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View Full Version : New to bowhunting and archery could use some advice



Snohunt
08-19-2009, 11:04 PM
Hello,

I recently purchased the saber package that includes everything you need to get started. Cool part was it was a gift from my wife.. so happy about that. Always wanted to get into bow hunting. Anyway, the unit itself looks fantastic and after doing some research seems like a real nice bow.

My question is this.. my wife ordered the bow with a 60# draw weight. I am thinking I should have got the 70# draw weight to get the advertised speed. Is my current bow adjustable? Any new advice for a newby would also be appreciated.

Thanks!

Montalaar
08-19-2009, 11:48 PM
If it was ordered with 60# then you can adjust it 15# downwards. That means you can adjust it from 45# - 60# (5 turns in the set screws but you can read this yourself in the bow manual).

bfisher
08-20-2009, 07:32 AM
Couple things. #1, you aren't going to get the advertised speed, even with 70# limbs because you aren't going to be shooting the bow at IBO specs in the first place. That means 70#, 30" draw, and 350 grain arrow, nothing on the string.

2nd, you can get pretty similar speed at 60# as at 70# if you do your homework and shoot a comparably lighter arrow. In other words, at 5gr per pound of draw weight in both cases.

The only thing you'll lose is a certain amount of kinetic energy, which isn't as important as some people think. That 60# with a properly spined arrow is plenty for hunting anything in North America and beyond so don't let your testosterone get the best of you. You are much better off to be able to shoot the bow well and accurately, being able to practice more and longer to achieve that accuracy.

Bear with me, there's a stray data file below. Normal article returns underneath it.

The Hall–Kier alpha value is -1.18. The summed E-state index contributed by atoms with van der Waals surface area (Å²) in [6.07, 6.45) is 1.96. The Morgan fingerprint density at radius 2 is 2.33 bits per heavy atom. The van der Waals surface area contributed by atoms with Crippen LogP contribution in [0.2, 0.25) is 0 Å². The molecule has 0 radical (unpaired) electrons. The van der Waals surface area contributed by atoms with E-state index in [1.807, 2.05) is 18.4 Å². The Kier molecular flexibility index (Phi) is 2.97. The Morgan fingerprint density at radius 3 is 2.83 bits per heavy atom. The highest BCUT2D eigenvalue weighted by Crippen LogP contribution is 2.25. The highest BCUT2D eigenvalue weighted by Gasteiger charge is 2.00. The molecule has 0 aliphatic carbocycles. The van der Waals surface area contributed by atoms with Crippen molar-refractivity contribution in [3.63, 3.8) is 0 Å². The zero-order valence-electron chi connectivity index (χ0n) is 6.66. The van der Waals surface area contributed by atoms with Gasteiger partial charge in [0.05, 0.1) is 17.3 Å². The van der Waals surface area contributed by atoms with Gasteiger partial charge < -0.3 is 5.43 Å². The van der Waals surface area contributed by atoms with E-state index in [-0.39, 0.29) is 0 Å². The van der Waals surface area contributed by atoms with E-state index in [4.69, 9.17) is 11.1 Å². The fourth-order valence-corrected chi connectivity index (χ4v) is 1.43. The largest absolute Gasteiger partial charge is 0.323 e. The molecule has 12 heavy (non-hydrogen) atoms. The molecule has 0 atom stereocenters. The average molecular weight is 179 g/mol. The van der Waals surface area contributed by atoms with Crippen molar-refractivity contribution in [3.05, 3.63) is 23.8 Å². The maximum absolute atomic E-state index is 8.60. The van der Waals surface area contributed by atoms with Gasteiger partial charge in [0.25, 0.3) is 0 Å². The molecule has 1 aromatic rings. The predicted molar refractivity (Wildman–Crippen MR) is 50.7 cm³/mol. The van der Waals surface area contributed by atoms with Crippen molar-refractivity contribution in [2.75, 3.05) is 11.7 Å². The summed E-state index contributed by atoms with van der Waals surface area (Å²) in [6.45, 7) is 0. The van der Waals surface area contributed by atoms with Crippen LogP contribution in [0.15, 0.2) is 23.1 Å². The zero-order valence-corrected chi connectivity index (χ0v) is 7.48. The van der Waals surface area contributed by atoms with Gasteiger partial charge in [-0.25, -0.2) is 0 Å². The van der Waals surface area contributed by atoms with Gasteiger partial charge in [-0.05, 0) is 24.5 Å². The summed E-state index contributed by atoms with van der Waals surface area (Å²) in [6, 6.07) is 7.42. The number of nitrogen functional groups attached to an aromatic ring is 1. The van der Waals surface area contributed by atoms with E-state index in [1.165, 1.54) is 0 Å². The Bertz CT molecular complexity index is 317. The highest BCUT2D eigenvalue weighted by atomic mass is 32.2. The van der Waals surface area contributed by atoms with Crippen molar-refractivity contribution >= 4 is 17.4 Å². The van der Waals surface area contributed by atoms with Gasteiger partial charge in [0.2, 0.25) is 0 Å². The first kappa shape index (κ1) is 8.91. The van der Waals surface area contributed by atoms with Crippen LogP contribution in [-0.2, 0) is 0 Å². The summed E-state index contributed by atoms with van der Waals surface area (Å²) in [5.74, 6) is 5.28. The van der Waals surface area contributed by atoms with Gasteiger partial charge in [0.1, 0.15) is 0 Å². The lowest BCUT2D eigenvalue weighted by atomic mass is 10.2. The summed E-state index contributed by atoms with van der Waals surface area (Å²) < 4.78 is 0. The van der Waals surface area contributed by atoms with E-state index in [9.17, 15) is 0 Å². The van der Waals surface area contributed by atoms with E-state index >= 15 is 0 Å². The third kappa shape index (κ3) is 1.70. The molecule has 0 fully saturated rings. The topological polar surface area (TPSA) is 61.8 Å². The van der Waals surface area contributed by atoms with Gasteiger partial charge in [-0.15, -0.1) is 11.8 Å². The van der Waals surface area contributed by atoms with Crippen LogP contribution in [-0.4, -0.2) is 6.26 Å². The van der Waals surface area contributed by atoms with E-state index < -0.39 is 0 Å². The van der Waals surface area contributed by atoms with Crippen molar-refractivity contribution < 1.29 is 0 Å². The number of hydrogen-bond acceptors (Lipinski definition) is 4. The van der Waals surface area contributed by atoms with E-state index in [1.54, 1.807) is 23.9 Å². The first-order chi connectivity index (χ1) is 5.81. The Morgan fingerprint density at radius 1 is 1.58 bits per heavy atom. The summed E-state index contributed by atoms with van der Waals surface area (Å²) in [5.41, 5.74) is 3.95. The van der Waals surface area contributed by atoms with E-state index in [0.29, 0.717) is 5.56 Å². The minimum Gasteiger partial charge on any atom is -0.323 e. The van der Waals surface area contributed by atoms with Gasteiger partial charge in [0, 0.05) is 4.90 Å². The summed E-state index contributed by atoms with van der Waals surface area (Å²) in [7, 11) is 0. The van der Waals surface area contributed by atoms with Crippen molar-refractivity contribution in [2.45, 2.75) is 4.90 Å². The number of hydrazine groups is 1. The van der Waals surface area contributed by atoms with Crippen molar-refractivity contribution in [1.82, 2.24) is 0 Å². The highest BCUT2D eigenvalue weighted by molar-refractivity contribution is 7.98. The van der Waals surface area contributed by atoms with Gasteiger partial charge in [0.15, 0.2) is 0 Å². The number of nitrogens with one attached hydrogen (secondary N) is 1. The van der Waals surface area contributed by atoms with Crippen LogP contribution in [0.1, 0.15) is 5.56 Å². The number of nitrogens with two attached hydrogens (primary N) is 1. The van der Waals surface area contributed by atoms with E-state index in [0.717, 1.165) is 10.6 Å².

The only thing 70# will do over the long haul is destroy your shoulders. In other words, take about 10 years off your shooting time.

Dave308
08-20-2009, 07:58 AM
Couple things. #1, you aren't going to get the advertised speed, even with 70# limbs because you aren't going to be shooting the bow at IBO specs in the first place. That means 70#, 30" draw, and 350 grain arrow, nothing on the string.

2nd, you can get pretty similar speed at 60# as at 70# if you do your homework and shoot a comparably lighter arrow. In other words, at 5gr per pound of draw weight in both cases.

The only thing you'll lose is a certain amount of kinetic energy, which isn't as important as some people think. That 60# with a properly spined arrow is plenty for hunting anything in North America and beyond so don't let your testosterone get the best of you. You are much better off to be able to shoot the bow well and accurately, being able to practice more and longer to achieve that accuracy.

The only thing 70# will do over the long haul is destroy your shoulders. In other words, take about 10 years off your shooting time.



You hit the nail on the head there :(

Snohunt
08-20-2009, 10:36 AM
Thank you, I appreciate the advice.

bubbacrabb
08-20-2009, 03:49 PM
Im not saying your wrong, but I am a very physically fit guy, and I dont think there would be any reason for me to shoot 60 if Im shooting 70# with no problem. Plus I am 27 years old. I think there are a lot of different factors. I wouldnt go as far to say that you will take time out of your bow hunting life. I always was taught if you can easily pull it back with no stuggle at all, and keep it steady you are good. So I guess to each his own. I have seen plenty of deer killed at 40-50-60-70 lbs. Just hit her threw the boiler room and youre going to kill the deer. Dont sweat speed. Sweat accuracy. Lol you ask ten different bow hunters ten different questions you get ten different answers, lol. Atleast most of us on here can agree Martin makes one heck of a bow on a working mans budget, good luck in the woods fellas!